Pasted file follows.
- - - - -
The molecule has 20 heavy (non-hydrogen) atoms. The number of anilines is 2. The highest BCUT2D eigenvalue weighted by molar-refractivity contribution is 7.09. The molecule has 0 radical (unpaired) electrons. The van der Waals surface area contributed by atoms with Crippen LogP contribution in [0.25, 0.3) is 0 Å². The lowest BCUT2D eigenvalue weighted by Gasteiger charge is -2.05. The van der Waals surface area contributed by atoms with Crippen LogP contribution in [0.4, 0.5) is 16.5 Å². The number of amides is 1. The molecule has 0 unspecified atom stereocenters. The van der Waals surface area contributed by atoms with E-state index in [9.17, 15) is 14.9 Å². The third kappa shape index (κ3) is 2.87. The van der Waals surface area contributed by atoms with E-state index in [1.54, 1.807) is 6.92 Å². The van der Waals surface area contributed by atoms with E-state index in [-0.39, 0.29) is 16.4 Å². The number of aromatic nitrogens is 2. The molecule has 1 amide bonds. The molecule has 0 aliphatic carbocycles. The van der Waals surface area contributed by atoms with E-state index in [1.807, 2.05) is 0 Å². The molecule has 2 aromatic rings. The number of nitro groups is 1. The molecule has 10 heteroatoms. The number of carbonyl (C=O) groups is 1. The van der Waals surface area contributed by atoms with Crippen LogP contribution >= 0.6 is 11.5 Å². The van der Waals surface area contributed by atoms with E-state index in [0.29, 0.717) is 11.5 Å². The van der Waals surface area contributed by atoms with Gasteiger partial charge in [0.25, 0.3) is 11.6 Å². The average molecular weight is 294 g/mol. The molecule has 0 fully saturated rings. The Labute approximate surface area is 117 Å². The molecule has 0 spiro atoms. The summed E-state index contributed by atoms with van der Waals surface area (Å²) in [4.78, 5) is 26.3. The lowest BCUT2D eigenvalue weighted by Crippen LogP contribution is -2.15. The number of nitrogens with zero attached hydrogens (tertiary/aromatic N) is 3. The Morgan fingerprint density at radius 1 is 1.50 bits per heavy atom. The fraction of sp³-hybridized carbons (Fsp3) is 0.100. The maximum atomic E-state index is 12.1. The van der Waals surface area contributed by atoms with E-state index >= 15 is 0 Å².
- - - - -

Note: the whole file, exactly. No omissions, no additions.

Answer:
The molecule has 20 heavy (non-hydrogen) atoms. The number of anilines is 2. The highest BCUT2D eigenvalue weighted by molar-refractivity contribution is 7.09. The molecule has 0 radical (unpaired) electrons. The van der Waals surface area contributed by atoms with Crippen LogP contribution in [0.25, 0.3) is 0 Å². The lowest BCUT2D eigenvalue weighted by Gasteiger charge is -2.05. The van der Waals surface area contributed by atoms with Crippen LogP contribution in [0.4, 0.5) is 16.5 Å². The number of amides is 1. The molecule has 0 unspecified atom stereocenters. The van der Waals surface area contributed by atoms with E-state index in [9.17, 15) is 14.9 Å². The third kappa shape index (κ3) is 2.87. The van der Waals surface area contributed by atoms with E-state index in [1.54, 1.807) is 6.92 Å². The van der Waals surface area contributed by atoms with E-state index in [-0.39, 0.29) is 16.4 Å². The number of aromatic nitrogens is 2. The molecule has 1 amide bonds. The molecule has 0 aliphatic carbocycles. The van der Waals surface area contributed by atoms with E-state index in [1.807, 2.05) is 0 Å². The molecule has 2 aromatic rings. The number of nitro groups is 1. The molecule has 10 heteroatoms. The number of carbonyl (C=O) groups is 1. The van der Waals surface area contributed by atoms with Crippen LogP contribution >= 0.6 is 11.5 Å². The van der Waals surface area contributed by atoms with E-state index in [0.29, 0.717) is 11.5 Å². The van der Waals surface area contributed by atoms with Gasteiger partial charge in [0.25, 0.3) is 11.6 Å². The average molecular weight is 294 g/mol. The molecule has 0 fully saturated rings. The Labute approximate surface area is 117 Å². The molecule has 0 spiro atoms. The summed E-state index contributed by atoms with van der Waals surface area (Å²) in [4.78, 5) is 26.3. The lowest BCUT2D eigenvalue weighted by Crippen LogP contribution is -2.15. The number of nitrogens with zero attached hydrogens (tertiary/aromatic N) is 3. The Morgan fingerprint density at radius 1 is 1.50 bits per heavy atom. The fraction of sp³-hybridized carbons (Fsp3) is 0.100. The maximum atomic E-state index is 12.1. The van der Waals surface area contributed by atoms with E-state index >= 15 is 0 Å².